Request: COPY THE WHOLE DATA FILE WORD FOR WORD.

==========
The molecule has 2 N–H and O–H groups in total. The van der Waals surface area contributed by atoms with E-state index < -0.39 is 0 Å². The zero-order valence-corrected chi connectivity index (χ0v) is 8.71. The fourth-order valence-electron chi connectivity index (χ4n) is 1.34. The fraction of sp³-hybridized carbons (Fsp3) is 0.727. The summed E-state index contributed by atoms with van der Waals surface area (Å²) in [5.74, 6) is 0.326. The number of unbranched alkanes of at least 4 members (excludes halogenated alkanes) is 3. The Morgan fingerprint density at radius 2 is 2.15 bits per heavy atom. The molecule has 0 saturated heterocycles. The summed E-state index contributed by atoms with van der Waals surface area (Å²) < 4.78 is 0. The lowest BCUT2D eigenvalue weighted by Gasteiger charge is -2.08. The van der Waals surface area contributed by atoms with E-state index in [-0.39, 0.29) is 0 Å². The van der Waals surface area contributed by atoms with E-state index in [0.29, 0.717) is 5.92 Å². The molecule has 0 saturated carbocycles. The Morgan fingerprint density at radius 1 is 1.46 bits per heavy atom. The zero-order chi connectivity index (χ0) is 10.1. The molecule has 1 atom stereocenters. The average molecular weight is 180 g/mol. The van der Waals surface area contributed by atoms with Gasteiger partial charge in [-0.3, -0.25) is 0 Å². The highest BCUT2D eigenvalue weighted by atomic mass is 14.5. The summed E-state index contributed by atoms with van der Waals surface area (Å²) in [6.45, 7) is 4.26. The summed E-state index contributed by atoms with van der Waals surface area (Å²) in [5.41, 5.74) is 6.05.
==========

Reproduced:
The molecule has 2 N–H and O–H groups in total. The van der Waals surface area contributed by atoms with E-state index < -0.39 is 0 Å². The zero-order valence-corrected chi connectivity index (χ0v) is 8.71. The fourth-order valence-electron chi connectivity index (χ4n) is 1.34. The fraction of sp³-hybridized carbons (Fsp3) is 0.727. The summed E-state index contributed by atoms with van der Waals surface area (Å²) in [5.74, 6) is 0.326. The number of unbranched alkanes of at least 4 members (excludes halogenated alkanes) is 3. The Morgan fingerprint density at radius 2 is 2.15 bits per heavy atom. The molecule has 0 saturated heterocycles. The summed E-state index contributed by atoms with van der Waals surface area (Å²) < 4.78 is 0. The lowest BCUT2D eigenvalue weighted by Gasteiger charge is -2.08. The van der Waals surface area contributed by atoms with E-state index in [-0.39, 0.29) is 0 Å². The van der Waals surface area contributed by atoms with E-state index in [0.29, 0.717) is 5.92 Å². The molecule has 0 saturated carbocycles. The Morgan fingerprint density at radius 1 is 1.46 bits per heavy atom. The zero-order chi connectivity index (χ0) is 10.1. The molecule has 1 atom stereocenters. The average molecular weight is 180 g/mol. The van der Waals surface area contributed by atoms with Gasteiger partial charge in [-0.3, -0.25) is 0 Å². The highest BCUT2D eigenvalue weighted by atomic mass is 14.5. The summed E-state index contributed by atoms with van der Waals surface area (Å²) in [6.45, 7) is 4.26. The summed E-state index contributed by atoms with van der Waals surface area (Å²) in [5.41, 5.74) is 6.05.